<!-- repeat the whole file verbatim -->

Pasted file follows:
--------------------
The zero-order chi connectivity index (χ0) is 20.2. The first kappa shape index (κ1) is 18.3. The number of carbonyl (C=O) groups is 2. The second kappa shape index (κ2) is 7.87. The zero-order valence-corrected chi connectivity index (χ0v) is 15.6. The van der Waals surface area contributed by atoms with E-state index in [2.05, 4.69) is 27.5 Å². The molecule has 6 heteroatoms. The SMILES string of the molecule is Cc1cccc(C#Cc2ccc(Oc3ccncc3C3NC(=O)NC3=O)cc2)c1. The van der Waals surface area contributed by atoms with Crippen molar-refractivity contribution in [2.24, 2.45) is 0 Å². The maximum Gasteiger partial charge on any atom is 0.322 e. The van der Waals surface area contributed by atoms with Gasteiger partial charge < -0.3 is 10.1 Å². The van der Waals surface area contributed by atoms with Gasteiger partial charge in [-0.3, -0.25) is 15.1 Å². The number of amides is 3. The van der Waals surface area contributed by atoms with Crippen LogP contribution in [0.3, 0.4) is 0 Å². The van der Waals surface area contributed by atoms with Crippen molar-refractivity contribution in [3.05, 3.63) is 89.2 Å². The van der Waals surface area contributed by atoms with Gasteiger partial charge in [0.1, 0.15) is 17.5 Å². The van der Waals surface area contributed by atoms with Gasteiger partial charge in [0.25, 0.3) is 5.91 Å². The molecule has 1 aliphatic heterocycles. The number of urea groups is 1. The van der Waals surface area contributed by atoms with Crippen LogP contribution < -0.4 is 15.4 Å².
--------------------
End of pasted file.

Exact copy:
The zero-order chi connectivity index (χ0) is 20.2. The first kappa shape index (κ1) is 18.3. The number of carbonyl (C=O) groups is 2. The second kappa shape index (κ2) is 7.87. The zero-order valence-corrected chi connectivity index (χ0v) is 15.6. The van der Waals surface area contributed by atoms with E-state index in [2.05, 4.69) is 27.5 Å². The molecule has 6 heteroatoms. The SMILES string of the molecule is Cc1cccc(C#Cc2ccc(Oc3ccncc3C3NC(=O)NC3=O)cc2)c1. The van der Waals surface area contributed by atoms with Crippen molar-refractivity contribution in [2.24, 2.45) is 0 Å². The maximum Gasteiger partial charge on any atom is 0.322 e. The van der Waals surface area contributed by atoms with Gasteiger partial charge < -0.3 is 10.1 Å². The van der Waals surface area contributed by atoms with Gasteiger partial charge in [-0.3, -0.25) is 15.1 Å². The number of amides is 3. The van der Waals surface area contributed by atoms with Crippen LogP contribution in [0.3, 0.4) is 0 Å². The van der Waals surface area contributed by atoms with Crippen molar-refractivity contribution in [3.05, 3.63) is 89.2 Å². The van der Waals surface area contributed by atoms with Gasteiger partial charge in [0.1, 0.15) is 17.5 Å². The van der Waals surface area contributed by atoms with Gasteiger partial charge in [0.25, 0.3) is 5.91 Å². The molecule has 1 aliphatic heterocycles. The number of urea groups is 1. The van der Waals surface area contributed by atoms with Crippen LogP contribution < -0.4 is 15.4 Å².